Explanatory journalism

We’re trying to shift the focus from breaking coverage to big stories, but it’s not a quick process.

In our days of TV, we always taught our reporters that almost any of news story has a history, which should not be overlooked because it could clear up a lot of things about the story. We maintain this principle when working online. For example, we often write explainers, where the current news is placed in the context of history and we give a forecast for the situation.

An important “explanatory” element of our website are our in-depth interviews. For example, we did a recent interview with “Dr Z,” one of the founders of “Dissernet” (an organization that monitors plagiarism in scientific works), which is a topic relevant to the University of Tomsk. A fact-checking format is also valuable, like when we fact-checked the statements of Governor Sergey Zhvachkin during his presentation on the Tomsk oblast.

What other publications do we read? Of course we like Meduza and their in-depth journalism work. We closely follow investigative journalism, for example, the work done by another Russian opposition media Novaya Gazeta. We look at Vox with their thorough approach. Although we have fewer capabilities than any of the publications above, with time we will grow. TV2 channel was started a quarter century ago with only five people, one camera, and a couple of home video recorders. Now we have to start almost from the same point again, but we have more skills and experience this time.

We often write explainers, where the current news is placed in the context of history and we give a forecast for the situation

Victor Muchnik

Attracting an audience

We primarily use social networks to get our work out there. Authors write the social copy for their articles themselves since we currently lack the resources for a separate social media department. Sometimes headlines or ledes are rewritten to boost conversion rate if we think a potentially “hot” piece of content isn’t gaining enough traction.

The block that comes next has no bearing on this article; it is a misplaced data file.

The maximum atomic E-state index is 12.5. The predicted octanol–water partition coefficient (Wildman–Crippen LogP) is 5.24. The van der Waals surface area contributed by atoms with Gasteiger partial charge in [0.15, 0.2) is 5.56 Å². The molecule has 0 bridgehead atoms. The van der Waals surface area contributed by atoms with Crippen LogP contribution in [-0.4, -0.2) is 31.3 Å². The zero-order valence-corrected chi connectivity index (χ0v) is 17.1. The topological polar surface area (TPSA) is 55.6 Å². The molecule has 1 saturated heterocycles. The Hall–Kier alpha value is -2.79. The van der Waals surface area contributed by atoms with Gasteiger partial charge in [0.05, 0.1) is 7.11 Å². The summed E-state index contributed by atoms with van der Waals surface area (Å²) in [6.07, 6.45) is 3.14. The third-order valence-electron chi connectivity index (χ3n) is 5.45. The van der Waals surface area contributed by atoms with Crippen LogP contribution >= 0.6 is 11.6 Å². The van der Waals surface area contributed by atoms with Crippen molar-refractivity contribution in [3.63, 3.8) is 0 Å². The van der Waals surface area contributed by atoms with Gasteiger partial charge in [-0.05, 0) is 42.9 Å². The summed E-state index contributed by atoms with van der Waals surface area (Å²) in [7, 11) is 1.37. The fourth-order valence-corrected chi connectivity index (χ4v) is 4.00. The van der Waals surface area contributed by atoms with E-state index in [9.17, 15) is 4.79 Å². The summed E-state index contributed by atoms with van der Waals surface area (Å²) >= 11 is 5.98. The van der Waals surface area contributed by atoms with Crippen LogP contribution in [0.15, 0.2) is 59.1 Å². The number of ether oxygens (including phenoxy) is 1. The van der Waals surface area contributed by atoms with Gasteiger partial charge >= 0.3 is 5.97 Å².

Before the website was transferred to a new domain (in order to leave the .ru domain zone due to the unpredictability of our nationwide regulator) TV2 had about 230,000 unique users a month. We’ve lost about 40% of our traffic since, but the team is actively fighting for its recovery, working hard using SEO and SMM tools.

Looking towards the future

Of course, online and television journalism are different. Initially we tried to make our news programs for the internet: a pavilion, lights, an anchor, quality editing, a lot of effort and time. But these efforts were not justified. Two minutes shot on a phone can give significantly more traffic, so a big part of our television skillset is not useful anymore.

We also have to think about shifting our perspective from reporting on the past to talking about the future. For example, we recently published an article covering a lecture by Andrey Pozdnyakov about how current technological trends are going to lead to global changes, and it saw the most traffic of any article on our current site, over 100,000 views. I see this and I say to myself: It’s important to find these forward-facing stories and promote them. Our country is now living in the past, and I, as a historian, also love to talk about the past. But here’s a conversation about the future, which almost doesn’t exist in modern Russia. And you see the results.